Methyldichlorophosphine (alternatively known as dichloro(methyl)phosphane and methyl phosphonous dichloride) is an organophosphorus compound with the chemical formula CH3PCl2. It is a colorless, corrosive, flammable, and highly reactive liquid with a pungent odor.

Preferred IUPAC name
Methylphosphonous dichloride
Other names
Methyl phosphonous dichloride, Dichloromethylphosphine
  • 676-83-5
3D model (JSmol)
  • Interactive image
  • 55138
ECHA InfoCard 100.010.575 Edit this at Wikidata
EC Number
  • 211-631-8
  • 61194
UN number 2845
  • DTXSID1060978 Edit this at Wikidata
  • InChI=1S/CH3Cl2P/c1-4(2)3/h1H3
  • CP(Cl)Cl
Molar mass 116.91 g·mol−1
Appearance Colorless liquid
Except where otherwise noted, data are given for materials in their standard state (at 25 °C [77 °F], 100 kPa).
Infobox references


Methyldichlorophosphine is produced by alkylation of phosphorus trichloride with methyl iodide followed by reduction of the resulting phosphonium salt with iron powder:[1] The compound is an intermediate for the synthesis of other chemicals for instance dimethylphenylphosphine:

CH3I + PCl3 + AlCl3 → [CH3PCl3]+AlCl3I
[CH3PCl3]+AlCl3I + Fe → CH3PCl2 + FeClI + AlCl3

SW used for chemical warfare purposes was prepared by this process.[2] For this, the process adopted was the Clayton-Jensen reaction to prepare the SW.[3]


Methyldichlorophosphine belongs to the group of halophosphines, some of which are used as intermediates in the production of plant protection agents, stabilizers for plastics, and catalysts. It is a precursor of the herbicide Glufosinate. It is also used in the production of flameproofing compounds.[4]

Due to the recycling problem of phosphoryl chloride, SW was adopted in step three of the DMHP process in the preparation of GB.[5] SW was also adopted as a standard precursor to V agents, having been used to prepare QL for unitary and binary VX. SW was the first agent adopted to prepare VX in one pot reaction by aqueous medium.[6]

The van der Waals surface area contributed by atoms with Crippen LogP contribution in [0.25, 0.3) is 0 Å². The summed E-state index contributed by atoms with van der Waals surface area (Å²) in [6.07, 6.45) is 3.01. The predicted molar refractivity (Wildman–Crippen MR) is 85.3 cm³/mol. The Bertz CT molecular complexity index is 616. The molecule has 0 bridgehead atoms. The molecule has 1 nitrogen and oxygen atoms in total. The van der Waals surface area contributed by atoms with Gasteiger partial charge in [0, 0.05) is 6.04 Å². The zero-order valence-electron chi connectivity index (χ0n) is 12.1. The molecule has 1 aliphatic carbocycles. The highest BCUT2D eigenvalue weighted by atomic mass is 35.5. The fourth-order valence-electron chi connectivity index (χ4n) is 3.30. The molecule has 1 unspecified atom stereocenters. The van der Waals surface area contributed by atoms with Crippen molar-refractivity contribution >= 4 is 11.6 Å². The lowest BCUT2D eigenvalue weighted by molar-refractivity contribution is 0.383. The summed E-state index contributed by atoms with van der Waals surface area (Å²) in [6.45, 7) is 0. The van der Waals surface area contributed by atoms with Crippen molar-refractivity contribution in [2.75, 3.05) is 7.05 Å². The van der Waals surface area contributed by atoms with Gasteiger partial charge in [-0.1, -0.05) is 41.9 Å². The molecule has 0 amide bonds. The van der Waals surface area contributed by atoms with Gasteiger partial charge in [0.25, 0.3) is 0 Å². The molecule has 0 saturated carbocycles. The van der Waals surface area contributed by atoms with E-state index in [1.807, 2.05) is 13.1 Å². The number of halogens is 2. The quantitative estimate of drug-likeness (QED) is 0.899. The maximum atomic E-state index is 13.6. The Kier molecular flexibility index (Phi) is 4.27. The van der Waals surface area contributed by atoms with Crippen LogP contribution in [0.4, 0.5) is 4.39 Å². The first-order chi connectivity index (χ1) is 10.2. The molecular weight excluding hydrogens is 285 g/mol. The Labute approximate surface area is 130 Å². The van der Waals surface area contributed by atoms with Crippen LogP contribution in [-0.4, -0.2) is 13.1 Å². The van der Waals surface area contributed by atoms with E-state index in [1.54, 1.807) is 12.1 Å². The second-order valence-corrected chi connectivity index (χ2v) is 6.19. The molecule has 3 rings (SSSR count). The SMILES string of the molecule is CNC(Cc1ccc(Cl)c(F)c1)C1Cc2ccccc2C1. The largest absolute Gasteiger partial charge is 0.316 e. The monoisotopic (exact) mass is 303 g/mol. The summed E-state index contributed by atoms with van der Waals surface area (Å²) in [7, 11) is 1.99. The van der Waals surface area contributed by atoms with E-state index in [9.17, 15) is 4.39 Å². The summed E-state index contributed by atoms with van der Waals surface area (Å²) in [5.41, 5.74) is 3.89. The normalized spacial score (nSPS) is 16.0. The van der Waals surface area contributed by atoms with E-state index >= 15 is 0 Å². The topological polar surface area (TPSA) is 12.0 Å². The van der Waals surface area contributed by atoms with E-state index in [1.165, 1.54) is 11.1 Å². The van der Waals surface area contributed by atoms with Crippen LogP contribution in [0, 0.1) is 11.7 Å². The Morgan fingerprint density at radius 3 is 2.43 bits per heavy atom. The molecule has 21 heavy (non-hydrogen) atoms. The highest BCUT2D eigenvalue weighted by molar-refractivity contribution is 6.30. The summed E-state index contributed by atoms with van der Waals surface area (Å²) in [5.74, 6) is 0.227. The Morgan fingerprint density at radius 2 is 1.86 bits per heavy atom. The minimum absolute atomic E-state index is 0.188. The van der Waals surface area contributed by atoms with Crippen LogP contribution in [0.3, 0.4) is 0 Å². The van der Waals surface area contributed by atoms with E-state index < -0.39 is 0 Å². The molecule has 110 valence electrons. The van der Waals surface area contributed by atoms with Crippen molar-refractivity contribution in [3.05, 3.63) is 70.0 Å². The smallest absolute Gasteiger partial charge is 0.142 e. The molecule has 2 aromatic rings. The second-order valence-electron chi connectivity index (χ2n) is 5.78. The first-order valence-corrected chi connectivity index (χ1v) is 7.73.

It is also toxic if inhaled, can cause burns upon contact with the skin and eyes, and releases fumes of hydrochloric acid in moist environments.[7]


  1. ^ Robert Engel, JaimeLee Iolani Cohen (2004). Synthesis of Carbon–Phosphorus Bonds. CRC. ISBN 0-8493-1617-0.{{cite book}}: CS1 maint: uses authors parameter (link)
  2. ^ Installation Assessment of Phosphate Development Works (PDW), AL. Report No. 177. p-4
  3. ^ Wang, Zerong (2010-09-15). Comprehensive Organic Name Reactions and Reagents. Hoboken, NJ, USA: John Wiley & Sons, Inc. doi:10.1002/9780470638859. ISBN 978-0-470-63885-9.
  4. ^ "Phosphorus Compounds, Organic", Ullmann's Encyclopedia of Industrial Chemistry (7th ed.), 2007, doi:10.1002/14356007.a19_545.pub2
  5. ^ Sass, S; Morgan, C. U. Chlorination End-Point Indication by Conductivity and Color Change (Step III, DMHP Process). Formal rept.
  6. ^ cit-OPDC. The preparatory manual to chemical warfare. Vol 1: V agents: X
  7. ^ Pubchem. "Dichloro(methyl)phosphane". Retrieved 19 April 2018.